After over thirty years in and around financial markets, I feel that I have seen most things. I am certainly no stranger to volatility, having spent nearly twenty of those years in interbank forex dealing rooms around the world. Even so, this year feels unusual.
The two bouts of chaos in the stock market, the first at the end of January and this one that started at the beginning of October, have been notable for two reasons. They have been long, with no sustained rapid bounce to offset the sharp drop, and they have essentially been about nothing.
More accurately, I guess, they have been about fear.
On neither occasion has there been any real numerical data to suggest problems in the U.S. economy; rather there has been a sense that things could go wrong before too long. As we end a year where that has been the focus, it is worth considering whether those things are likely to happen next year, or whether they will remain in the distance as objects of worry.
There are three main causes of concern, two of which are directly connected to prospects in the U.S. and one is a little more tangential.
The two direct worries have, naturally enough, received the most publicity, but they are less likely to cause real problems next year than the third. Those two are the Fed’s interest rate hikes and the potential damage done to the U.S. economy by a trade war. I put them together not just because of their direct influence on the economy but also because while both have the potential for massive disruption, both are also avoidable.
The Fed has even made that clear in their public pronouncements, having said many times that they are monitoring data and prepared to change at least the pace of hikes if those data indicate problems. So far, there has been no such indication. It may have slipped your mind with all the doom and gloom over the last couple of months, but the U.S. currently has just about record unemployment and decent GDP growth. Little wonder then that corporate profits, the ultimate driver of stock prices, are also at record highs.
In those circumstances, gradual rate increases by the Fed are not going to do much, if any, damage. They can, however, do a lot of good by smoothing out the economy’s tendency toward “boom and bust.” They can also ensure that any future slowdown can be countered by cutting rates again, without resort to more drastic measures.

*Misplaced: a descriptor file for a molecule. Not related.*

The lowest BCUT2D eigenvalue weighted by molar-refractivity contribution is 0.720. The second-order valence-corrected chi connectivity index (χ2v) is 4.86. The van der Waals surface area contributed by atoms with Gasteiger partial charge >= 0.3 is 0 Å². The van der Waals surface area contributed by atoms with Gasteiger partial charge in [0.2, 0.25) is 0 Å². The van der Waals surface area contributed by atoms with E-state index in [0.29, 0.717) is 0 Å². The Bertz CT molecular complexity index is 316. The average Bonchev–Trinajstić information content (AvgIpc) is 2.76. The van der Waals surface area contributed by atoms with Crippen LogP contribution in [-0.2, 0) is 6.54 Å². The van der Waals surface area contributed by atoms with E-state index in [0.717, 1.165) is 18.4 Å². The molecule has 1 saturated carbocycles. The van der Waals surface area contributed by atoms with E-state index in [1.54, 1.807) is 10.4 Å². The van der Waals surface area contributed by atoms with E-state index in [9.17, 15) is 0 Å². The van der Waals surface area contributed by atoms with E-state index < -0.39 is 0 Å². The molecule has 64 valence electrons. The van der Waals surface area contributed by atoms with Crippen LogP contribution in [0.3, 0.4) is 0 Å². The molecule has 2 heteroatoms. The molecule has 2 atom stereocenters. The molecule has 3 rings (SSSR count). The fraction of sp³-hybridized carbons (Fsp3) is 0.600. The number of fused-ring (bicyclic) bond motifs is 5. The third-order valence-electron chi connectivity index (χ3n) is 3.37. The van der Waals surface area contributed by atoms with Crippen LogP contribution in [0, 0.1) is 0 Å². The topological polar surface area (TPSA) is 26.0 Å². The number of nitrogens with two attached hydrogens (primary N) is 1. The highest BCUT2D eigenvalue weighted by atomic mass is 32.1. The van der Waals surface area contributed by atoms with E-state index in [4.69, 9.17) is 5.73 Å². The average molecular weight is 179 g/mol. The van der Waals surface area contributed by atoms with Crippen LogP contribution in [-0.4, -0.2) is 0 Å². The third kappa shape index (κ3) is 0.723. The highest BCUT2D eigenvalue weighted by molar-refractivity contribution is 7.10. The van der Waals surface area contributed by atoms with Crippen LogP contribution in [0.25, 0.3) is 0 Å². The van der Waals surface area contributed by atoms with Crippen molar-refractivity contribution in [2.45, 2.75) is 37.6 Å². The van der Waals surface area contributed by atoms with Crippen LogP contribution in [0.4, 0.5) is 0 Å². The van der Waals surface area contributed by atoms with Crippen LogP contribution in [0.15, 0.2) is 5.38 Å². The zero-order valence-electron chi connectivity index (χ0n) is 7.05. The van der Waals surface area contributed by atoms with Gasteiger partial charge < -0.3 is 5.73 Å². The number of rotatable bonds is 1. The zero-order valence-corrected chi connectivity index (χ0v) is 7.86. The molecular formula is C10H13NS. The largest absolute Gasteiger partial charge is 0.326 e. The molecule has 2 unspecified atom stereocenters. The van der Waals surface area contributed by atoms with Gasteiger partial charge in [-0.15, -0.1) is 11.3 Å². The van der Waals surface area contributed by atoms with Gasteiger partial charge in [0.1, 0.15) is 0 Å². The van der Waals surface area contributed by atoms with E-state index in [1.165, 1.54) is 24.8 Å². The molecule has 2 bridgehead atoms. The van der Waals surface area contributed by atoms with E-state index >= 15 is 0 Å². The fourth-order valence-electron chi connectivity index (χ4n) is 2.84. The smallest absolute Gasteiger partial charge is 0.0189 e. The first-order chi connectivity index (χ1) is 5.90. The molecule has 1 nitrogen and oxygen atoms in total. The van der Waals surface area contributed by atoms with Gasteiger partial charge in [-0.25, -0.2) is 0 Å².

Most importantly, the pace, and even the direction of rate changes, can be altered at any time should conditions indicate it is warranted. The adverse effects of rate hikes are therefore predictable, identifiable, and avoidable. The chances of mistakes and mismanagement should not be ignored, but they don’t merit the panic that we have seen twice this year.
That avoidability is also evident in the dangers of tariffs and trade war. They are a policy issue, and that policy can be changed just as quickly as it was instituted. In fact, the political dynamic as we enter 2019 make a change more likely than not.
Donald Trump went a long way towards creating this problem, and not just by pursuing protectionism. He has also spent the last two years pointing to the market as a measure of his success. That is a temptation that politicians generally avoid, and for good reason. No market moves in a straight line forever, and if you pretend that market gains are your doing, you can’t complain when others pretend that the drops are your fault too.
For a man under threat of impeachment or indictment on criminal charges, this is about more than his image or embarrassment: It is about survival. The President may pronounce himself a “Tariff Man” on Twitter, but if Republicans who are more economically conventional, such as Mnuchin and Kudlow, can convince him that the market will respond better to a bad deal than no deal, he will become “Free Market Man” overnight.
Both rising interest rates and protectionism are dangerous then, but both are policies that can be reversed.
The third thing on my list of dangers, Brexit, is another thing altogether. It is not a policy enacted by a bureaucrat or politician that can easily be reversed by the same. The fact that it was decided by a referendum makes it a direct instruction to British politicians from the electorate. As Theresa May has found out though, leaving the E.U. is much easier said than done.
To be fair to my fellow countrymen, most experienced and thoughtful politicians knew that would be the case. Leaving the E.U. sounds easy enough and obviously even sounded like a good idea to some people. What those politicians knew though, was that the E.U. would do their best to not make it easy.
There will be a price to pay for leaving; the U.K cannot give up the responsibilities of membership of the union and retain the benefits. In practical terms that means a serious dislocation of a massive trading relationship, and after May abandoned the most recent attempt at a deal, that is starting to look unavoidable.
Brexit may seem like the least worrying of the three potential problems for the U.S. economy in the coming months, but it is actually the most concerning. Rate hikes and tariffs can be stopped or reversed, but Brexit is a crisis that looks to be heading inexorably toward the worst-case scenario with no alternative in sight. If it sparks a recession in the E.U. and the U.K., that will inevitably spread to the U.S. and that, not the Fed or trade wars, is the real threat.
The views and opinions expressed herein are the views and opinions of the author and do not necessarily reflect those of Nasdaq, Inc.
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